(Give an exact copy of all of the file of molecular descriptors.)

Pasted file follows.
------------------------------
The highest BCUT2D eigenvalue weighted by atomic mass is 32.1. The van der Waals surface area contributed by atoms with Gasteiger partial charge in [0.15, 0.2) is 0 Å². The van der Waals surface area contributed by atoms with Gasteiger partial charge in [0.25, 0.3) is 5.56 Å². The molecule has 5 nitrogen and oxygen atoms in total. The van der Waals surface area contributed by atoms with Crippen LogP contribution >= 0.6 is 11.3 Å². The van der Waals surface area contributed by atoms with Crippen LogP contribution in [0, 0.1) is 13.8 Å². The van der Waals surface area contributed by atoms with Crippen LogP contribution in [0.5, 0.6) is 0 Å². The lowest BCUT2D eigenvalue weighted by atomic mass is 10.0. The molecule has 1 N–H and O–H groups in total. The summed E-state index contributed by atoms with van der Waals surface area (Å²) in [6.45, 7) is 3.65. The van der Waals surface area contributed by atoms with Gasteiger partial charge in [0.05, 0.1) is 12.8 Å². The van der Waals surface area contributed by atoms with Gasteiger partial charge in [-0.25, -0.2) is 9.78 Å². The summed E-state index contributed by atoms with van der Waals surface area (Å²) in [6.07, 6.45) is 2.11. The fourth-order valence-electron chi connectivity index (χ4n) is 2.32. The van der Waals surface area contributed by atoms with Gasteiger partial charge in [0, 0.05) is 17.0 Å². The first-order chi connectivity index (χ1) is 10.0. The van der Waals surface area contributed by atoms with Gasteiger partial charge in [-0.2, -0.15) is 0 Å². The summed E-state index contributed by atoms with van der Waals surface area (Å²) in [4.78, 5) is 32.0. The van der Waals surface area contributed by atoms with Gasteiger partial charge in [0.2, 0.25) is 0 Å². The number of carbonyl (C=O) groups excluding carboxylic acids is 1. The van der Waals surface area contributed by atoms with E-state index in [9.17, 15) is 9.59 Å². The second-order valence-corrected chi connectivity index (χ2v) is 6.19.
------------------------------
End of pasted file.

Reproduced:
The highest BCUT2D eigenvalue weighted by atomic mass is 32.1. The van der Waals surface area contributed by atoms with Gasteiger partial charge in [0.15, 0.2) is 0 Å². The van der Waals surface area contributed by atoms with Gasteiger partial charge in [0.25, 0.3) is 5.56 Å². The molecule has 5 nitrogen and oxygen atoms in total. The van der Waals surface area contributed by atoms with Crippen LogP contribution >= 0.6 is 11.3 Å². The van der Waals surface area contributed by atoms with Crippen LogP contribution in [0, 0.1) is 13.8 Å². The van der Waals surface area contributed by atoms with Crippen LogP contribution in [0.5, 0.6) is 0 Å². The lowest BCUT2D eigenvalue weighted by atomic mass is 10.0. The molecule has 1 N–H and O–H groups in total. The summed E-state index contributed by atoms with van der Waals surface area (Å²) in [6.45, 7) is 3.65. The van der Waals surface area contributed by atoms with Gasteiger partial charge in [0.05, 0.1) is 12.8 Å². The van der Waals surface area contributed by atoms with Gasteiger partial charge in [-0.25, -0.2) is 9.78 Å². The summed E-state index contributed by atoms with van der Waals surface area (Å²) in [6.07, 6.45) is 2.11. The fourth-order valence-electron chi connectivity index (χ4n) is 2.32. The van der Waals surface area contributed by atoms with Gasteiger partial charge in [0, 0.05) is 17.0 Å². The first-order chi connectivity index (χ1) is 10.0. The van der Waals surface area contributed by atoms with Gasteiger partial charge in [-0.2, -0.15) is 0 Å². The summed E-state index contributed by atoms with van der Waals surface area (Å²) in [4.78, 5) is 32.0. The van der Waals surface area contributed by atoms with Gasteiger partial charge in [0.2, 0.25) is 0 Å². The number of carbonyl (C=O) groups excluding carboxylic acids is 1. The van der Waals surface area contributed by atoms with E-state index in [9.17, 15) is 9.59 Å². The second-order valence-corrected chi connectivity index (χ2v) is 6.19.